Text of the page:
When respected authorities speculate about why transit ridership is falling in the US, they usually cite a 2015 paper by the (respected) Mineta Transportation Institute, authored by Bhuiyan Alam, Hilary Nixon, and Qiong Zhang.
The paper has one blindingly obvious conclusion that we shouldn’t need statistics to prove: If you want ridership, you have to run service. The quantity of service, measured several ways, overwhelmingly determines ridership outcomes. My comments about the paper in no way question this conclusion.
Still, the paper has problems that are common in papers in the statistical social sciences. To some extent, I’m not even critiquing the paper so much as the discourse from which it arises.
(And if this is tl;dr, by the way, there’s a “Conclusion” section you can scroll down to.)
Useful Findings, Misleading Interpretation
The study seeks to explain the variation in passenger boardings per capita, an imperfect but easily calculated measure of ridership. It looks at a large set of things that could explain this variation and concludes that:
The results indicate that gas price, transit fare, transit supply, revenue hours, average headway, safety, transit coverage, and service intensity show statistically significant impacts on transit demand by bus.
All of these except gas price are internal. In simple language, an internal variable is a thing that someone could change, while an external one (like the weather) is one that they can’t.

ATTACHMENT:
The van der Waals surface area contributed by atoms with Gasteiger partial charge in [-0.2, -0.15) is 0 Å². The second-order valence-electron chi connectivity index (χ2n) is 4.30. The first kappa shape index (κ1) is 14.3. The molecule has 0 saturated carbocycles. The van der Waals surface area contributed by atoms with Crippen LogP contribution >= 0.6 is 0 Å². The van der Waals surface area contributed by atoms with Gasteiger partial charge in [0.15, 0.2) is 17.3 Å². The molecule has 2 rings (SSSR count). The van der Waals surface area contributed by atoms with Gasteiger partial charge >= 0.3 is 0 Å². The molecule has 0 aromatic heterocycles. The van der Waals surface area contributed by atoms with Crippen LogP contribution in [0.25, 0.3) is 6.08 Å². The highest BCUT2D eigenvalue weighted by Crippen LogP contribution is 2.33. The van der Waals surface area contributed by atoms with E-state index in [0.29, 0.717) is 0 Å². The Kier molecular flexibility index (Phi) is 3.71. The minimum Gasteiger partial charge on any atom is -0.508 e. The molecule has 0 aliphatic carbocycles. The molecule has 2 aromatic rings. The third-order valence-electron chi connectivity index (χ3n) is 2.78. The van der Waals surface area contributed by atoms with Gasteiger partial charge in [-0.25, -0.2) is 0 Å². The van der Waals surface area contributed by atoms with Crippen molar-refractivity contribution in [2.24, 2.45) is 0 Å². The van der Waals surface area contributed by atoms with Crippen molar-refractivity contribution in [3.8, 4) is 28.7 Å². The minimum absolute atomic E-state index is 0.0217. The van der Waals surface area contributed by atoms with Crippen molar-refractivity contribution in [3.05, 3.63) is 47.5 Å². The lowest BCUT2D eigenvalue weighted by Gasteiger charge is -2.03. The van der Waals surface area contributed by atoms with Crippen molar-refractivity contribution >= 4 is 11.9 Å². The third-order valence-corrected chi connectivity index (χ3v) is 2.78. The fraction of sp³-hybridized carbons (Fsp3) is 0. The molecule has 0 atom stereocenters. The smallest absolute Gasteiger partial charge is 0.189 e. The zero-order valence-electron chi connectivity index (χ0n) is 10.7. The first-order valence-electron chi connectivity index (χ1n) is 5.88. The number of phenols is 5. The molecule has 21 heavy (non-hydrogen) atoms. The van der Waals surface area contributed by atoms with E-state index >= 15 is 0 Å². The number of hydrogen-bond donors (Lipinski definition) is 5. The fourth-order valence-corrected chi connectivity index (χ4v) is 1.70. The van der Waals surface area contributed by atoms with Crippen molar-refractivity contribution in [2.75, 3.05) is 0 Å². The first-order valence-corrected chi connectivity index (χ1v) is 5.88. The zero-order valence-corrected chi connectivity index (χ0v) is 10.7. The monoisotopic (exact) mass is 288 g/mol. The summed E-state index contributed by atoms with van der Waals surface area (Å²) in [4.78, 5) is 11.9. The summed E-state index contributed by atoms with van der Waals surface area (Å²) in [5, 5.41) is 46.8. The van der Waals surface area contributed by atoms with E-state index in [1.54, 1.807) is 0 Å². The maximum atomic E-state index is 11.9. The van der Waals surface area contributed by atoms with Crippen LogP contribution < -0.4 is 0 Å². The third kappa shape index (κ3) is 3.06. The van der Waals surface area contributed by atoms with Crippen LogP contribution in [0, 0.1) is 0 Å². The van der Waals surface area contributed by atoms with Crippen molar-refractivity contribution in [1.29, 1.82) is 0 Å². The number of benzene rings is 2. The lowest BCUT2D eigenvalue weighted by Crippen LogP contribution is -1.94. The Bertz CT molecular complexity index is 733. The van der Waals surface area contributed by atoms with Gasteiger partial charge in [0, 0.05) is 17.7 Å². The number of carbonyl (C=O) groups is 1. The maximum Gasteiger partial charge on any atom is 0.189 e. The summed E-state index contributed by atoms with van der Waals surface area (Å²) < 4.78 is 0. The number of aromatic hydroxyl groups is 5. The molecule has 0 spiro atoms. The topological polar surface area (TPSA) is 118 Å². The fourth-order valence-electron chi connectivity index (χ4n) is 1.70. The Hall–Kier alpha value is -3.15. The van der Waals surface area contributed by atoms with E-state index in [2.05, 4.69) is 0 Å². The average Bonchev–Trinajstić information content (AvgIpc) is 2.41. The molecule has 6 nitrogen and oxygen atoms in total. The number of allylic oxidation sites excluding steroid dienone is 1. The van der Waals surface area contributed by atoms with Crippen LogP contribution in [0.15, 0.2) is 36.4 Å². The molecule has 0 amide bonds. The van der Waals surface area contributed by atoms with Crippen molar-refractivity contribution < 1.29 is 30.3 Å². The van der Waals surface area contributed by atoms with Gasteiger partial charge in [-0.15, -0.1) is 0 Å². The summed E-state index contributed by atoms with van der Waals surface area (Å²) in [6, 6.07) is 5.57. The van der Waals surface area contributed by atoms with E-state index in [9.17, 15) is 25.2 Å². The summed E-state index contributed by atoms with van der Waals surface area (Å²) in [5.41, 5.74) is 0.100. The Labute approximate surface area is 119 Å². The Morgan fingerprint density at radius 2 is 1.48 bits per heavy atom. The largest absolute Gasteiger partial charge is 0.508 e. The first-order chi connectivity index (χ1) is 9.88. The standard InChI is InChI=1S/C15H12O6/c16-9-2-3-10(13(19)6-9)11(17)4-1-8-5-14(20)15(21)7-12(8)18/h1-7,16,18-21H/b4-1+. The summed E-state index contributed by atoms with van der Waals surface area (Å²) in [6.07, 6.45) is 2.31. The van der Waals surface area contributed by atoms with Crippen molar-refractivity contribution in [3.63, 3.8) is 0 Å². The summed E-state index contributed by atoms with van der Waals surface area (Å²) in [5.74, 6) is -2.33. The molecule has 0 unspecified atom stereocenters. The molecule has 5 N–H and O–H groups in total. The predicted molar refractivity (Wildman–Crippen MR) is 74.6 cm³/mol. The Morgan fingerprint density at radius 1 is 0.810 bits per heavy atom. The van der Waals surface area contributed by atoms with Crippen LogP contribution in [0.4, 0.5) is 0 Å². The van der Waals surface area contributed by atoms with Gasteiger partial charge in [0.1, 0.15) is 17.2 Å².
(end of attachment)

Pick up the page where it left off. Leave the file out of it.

But their interpretation of this is deeply misleading:
The results show that the internal variables, the factors that transit managers and operators control, are predominantly the significant predictors of transit travel demand by bus mode. Seven out of eight internal variables in the OLS regression model proved to be significant factors in determining travel demand by bus. [emphasis added]
It is utterly false to say that the internal variables are under the control of “transit managers and operators,” unless you think they can print money. Again, these variables are “transit fare, transit supply, revenue hours, average headway, safety, transit coverage, and service intensity.”
Transit managements can turn fares up or down, and they can be more or less careful about safety, and they can hire firms like mine to help them redesign their networks. But the larger reality of service quantity — the most important point of the entire paper — is mostly the result of investment decisions made above their level. Transit is mostly subsidized due to its public benefits, and the level of that subsidy is controlled by some mix of elected officials and voters. Management has a marginal role in how efficiently that subsidy is translated into service quantity.  Mostly, you get in service what you’ve paid for in subsidy.
This mistake goes to a critical problem in the way the bus ridership decline is being discussed, and why so much activism around the issue is misfiring. More people are yelling at their transit agencies than are yelling at the elected officials who actually control service quantity The Mineta paper’s careless language encourages that confusion. There is no point in telling transit managers that they should run more service. They agree with you. You need to tell elected officials this.
What Doesn’t Matter?
The findings about what matter to transit ridership are interesting, but so are claims about what factors don’t matter. Here the authors make sweeping claims about how clueless we transit planners are:
The study found that certain variables that many transit planners view as important determinants of transit demand did not have significant impacts on transit demand. … Variables such as transit orientation pattern, median household income, percentage of college population, percentage of immigrant population, vehicles per household, and MSAs in the South … do not impart significant effects on transit demand by bus. … Population density and the percentage of households without cars show insignificant impacts on transit demand …
To which I can only say, it depends on how you measure these things.